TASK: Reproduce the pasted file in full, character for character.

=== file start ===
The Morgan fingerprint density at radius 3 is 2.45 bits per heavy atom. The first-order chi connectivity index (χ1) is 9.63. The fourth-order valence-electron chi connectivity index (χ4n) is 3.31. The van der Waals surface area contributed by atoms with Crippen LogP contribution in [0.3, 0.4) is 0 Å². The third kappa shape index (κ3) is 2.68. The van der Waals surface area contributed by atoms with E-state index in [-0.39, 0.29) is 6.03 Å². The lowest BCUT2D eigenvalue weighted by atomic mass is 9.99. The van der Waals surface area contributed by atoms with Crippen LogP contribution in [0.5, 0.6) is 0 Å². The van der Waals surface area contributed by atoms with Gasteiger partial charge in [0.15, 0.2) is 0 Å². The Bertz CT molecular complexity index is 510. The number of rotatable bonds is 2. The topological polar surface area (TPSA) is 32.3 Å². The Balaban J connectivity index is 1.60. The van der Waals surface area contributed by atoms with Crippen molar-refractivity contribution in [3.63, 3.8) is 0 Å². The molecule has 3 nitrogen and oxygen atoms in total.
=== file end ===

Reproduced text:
The Morgan fingerprint density at radius 3 is 2.45 bits per heavy atom. The first-order chi connectivity index (χ1) is 9.63. The fourth-order valence-electron chi connectivity index (χ4n) is 3.31. The van der Waals surface area contributed by atoms with Crippen LogP contribution in [0.3, 0.4) is 0 Å². The third kappa shape index (κ3) is 2.68. The van der Waals surface area contributed by atoms with E-state index in [-0.39, 0.29) is 6.03 Å². The lowest BCUT2D eigenvalue weighted by atomic mass is 9.99. The van der Waals surface area contributed by atoms with Crippen LogP contribution in [0.5, 0.6) is 0 Å². The van der Waals surface area contributed by atoms with Gasteiger partial charge in [0.15, 0.2) is 0 Å². The Bertz CT molecular complexity index is 510. The number of rotatable bonds is 2. The topological polar surface area (TPSA) is 32.3 Å². The Balaban J connectivity index is 1.60. The van der Waals surface area contributed by atoms with Crippen molar-refractivity contribution in [3.63, 3.8) is 0 Å². The molecule has 3 nitrogen and oxygen atoms in total.